Chase your Childhood Dream

I just finished reading this book:



Title is misleading. Subtitle is not. 

Some “gems” I gleamed from this book were that we can do ourselves great harm by not creating space for good and wonderful activities and things that bring us joy. So yesterday, after Church, I tried it out. My husband and I stopped at a globally-known chain of coffee (it’s a very long chain, they’ve yet to break it) and we ordered Chocolate Peppermint Mocha and Gingerbread Lattes which to our delight were “Buy-one-get-one-free.” BOGO, the tune my bargain loving heart sings to! The barista asked us, exactly one minute after the promotion started “Did you know this was happening??” to which I replied “No!” with a super-duper cheesy grin. I was, in that moment, quite happy and not feeling guilty about my indulgent treat. To top it off, we went for an hour-long leisurely stroll between trees and next to parks and old railroad trellises. There’s a reason hipsters are so darn obsessed with old railroad bridges and such. I wonder if there is a word for being nostalgic for the steam age?


Yes, I do realize I have nostalgia for the steam age. Photo cred: Jesse Larson

There was a time where I forgot to simply enjoy life. To take moments and savor them like well-brewed coffee.  I’d been running in so many directions and felt pushed by those on sidelines that I expected to cheer me on. I sat in a doctor’s office trying to figure out if it was flu-fatigue-fever-or-You’ve got to take a break. The Doctor simply told me to go home and find a picture of myself as a child and to ask myself, “Would I be this hard on that kid?” and the answer, of course, is “No! that cute kid deserves compassion and empathy, and maybe a good game of tag in the park.” Then it sinks in: You’re still that kid.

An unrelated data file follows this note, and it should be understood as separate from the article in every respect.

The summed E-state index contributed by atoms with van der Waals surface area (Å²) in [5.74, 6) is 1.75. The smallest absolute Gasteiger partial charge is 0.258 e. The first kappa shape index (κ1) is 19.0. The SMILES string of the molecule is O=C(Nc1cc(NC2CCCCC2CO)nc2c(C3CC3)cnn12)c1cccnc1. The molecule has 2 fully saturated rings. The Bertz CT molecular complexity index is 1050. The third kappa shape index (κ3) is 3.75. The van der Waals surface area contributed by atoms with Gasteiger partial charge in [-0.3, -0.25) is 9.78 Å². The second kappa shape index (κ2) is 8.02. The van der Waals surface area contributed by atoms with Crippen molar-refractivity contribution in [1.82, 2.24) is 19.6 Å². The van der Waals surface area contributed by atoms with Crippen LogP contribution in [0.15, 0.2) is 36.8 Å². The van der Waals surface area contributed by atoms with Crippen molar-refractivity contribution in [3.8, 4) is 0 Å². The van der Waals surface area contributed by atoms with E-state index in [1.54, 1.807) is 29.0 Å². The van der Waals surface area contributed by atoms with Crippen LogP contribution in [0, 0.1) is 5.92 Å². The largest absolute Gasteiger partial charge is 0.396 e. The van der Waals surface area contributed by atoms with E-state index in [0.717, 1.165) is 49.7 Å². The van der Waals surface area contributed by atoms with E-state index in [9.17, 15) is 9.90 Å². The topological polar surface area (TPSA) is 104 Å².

At one of my meetings for AmeriCorps last year, we would always start with a question of the week and one of my coworkers brought up the idea of “What did you love as a kid that now you’ve abandoned?” Drama. Piano lessons. Wearing costumes and singing for hours. Checking closets for secret passages to Narnia.

“We can take pride in our discipline, even if our discipline is making us spiritually sick.” –Gary Thomas, Pure Pleasure. 

To be honest, there are many times I forget to simply enjoy life. To enjoy it as a gift from a creator who deeply cares. I think of the people around the world who are out watching sports games, reading books at cafes, and shopping with friends when chaos intervenes. None of us are exempt from the echoes of loss or from the rapturing joy of cheering in a crowd. Both sides of the coin can leave us reeling .

When I think of the people I don’t get to see anymore I wish for more time spent in the simple pleasure of a warm cup of tea or an impromptu walk spent in their company. 


I have a soft spot for moss. Photo cred: Jesse Larson. 

Protest the injustices of the world by living life abundantly and creatively. My friend just taught a class on floral design at a local shop in town. It’s amazing to me that with her hands she can take a pile of assorted blooms, twigs, and greenery and arrange them into a masterpiece that so beautiful my fingers start twitching with the need to paint it.

Maybe a friend needs you to break down the clouds in their life with your kind words in the same careful and patient arrangement needed for a bouquet. Perhaps. Or break dance with your fellow missionaries on the streets of Argentina to celebrate “Well, done my good and faithful servant” like my friend J after months of service.

If you need me, I’ll be checking my closet for Narnia. You’ll know I’m successful if the blogposts stop.






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